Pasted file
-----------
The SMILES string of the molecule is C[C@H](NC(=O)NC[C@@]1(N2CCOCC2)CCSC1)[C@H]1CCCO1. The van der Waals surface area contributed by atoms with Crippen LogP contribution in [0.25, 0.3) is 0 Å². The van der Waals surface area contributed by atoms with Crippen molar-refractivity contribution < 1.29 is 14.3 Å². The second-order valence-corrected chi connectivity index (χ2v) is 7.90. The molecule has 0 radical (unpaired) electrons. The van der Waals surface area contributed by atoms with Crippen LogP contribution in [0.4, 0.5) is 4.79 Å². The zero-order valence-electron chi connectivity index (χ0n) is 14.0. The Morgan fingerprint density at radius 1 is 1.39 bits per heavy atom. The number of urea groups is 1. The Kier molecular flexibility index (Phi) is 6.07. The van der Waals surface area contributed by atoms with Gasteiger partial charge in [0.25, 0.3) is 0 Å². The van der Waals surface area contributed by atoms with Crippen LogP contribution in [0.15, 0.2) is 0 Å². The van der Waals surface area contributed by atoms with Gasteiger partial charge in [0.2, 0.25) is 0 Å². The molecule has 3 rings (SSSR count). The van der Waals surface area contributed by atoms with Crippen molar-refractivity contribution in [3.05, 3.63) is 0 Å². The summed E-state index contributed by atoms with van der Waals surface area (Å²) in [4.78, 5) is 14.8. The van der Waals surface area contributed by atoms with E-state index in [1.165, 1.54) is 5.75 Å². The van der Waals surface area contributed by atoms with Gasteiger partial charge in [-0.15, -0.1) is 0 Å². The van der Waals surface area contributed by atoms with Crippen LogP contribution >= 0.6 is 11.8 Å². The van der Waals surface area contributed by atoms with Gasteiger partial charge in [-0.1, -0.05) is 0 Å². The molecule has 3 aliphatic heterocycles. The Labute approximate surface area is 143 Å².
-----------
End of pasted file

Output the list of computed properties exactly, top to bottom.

The SMILES string of the molecule is C[C@H](NC(=O)NC[C@@]1(N2CCOCC2)CCSC1)[C@H]1CCCO1. The van der Waals surface area contributed by atoms with Crippen LogP contribution in [0.25, 0.3) is 0 Å². The van der Waals surface area contributed by atoms with Crippen molar-refractivity contribution < 1.29 is 14.3 Å². The second-order valence-corrected chi connectivity index (χ2v) is 7.90. The molecule has 0 radical (unpaired) electrons. The van der Waals surface area contributed by atoms with Crippen LogP contribution in [0.4, 0.5) is 4.79 Å². The zero-order valence-electron chi connectivity index (χ0n) is 14.0. The Morgan fingerprint density at radius 1 is 1.39 bits per heavy atom. The number of urea groups is 1. The Kier molecular flexibility index (Phi) is 6.07. The van der Waals surface area contributed by atoms with Gasteiger partial charge in [0.25, 0.3) is 0 Å². The van der Waals surface area contributed by atoms with Crippen LogP contribution in [0.15, 0.2) is 0 Å². The van der Waals surface area contributed by atoms with Gasteiger partial charge in [0.2, 0.25) is 0 Å². The molecule has 3 rings (SSSR count). The van der Waals surface area contributed by atoms with Crippen molar-refractivity contribution in [3.05, 3.63) is 0 Å². The summed E-state index contributed by atoms with van der Waals surface area (Å²) in [4.78, 5) is 14.8. The van der Waals surface area contributed by atoms with E-state index in [1.165, 1.54) is 5.75 Å². The van der Waals surface area contributed by atoms with Gasteiger partial charge in [-0.15, -0.1) is 0 Å². The van der Waals surface area contributed by atoms with Crippen LogP contribution >= 0.6 is 11.8 Å². The van der Waals surface area contributed by atoms with Gasteiger partial charge in [-0.1, -0.05) is 0 Å². The molecule has 3 aliphatic heterocycles. The Labute approximate surface area is 143 Å².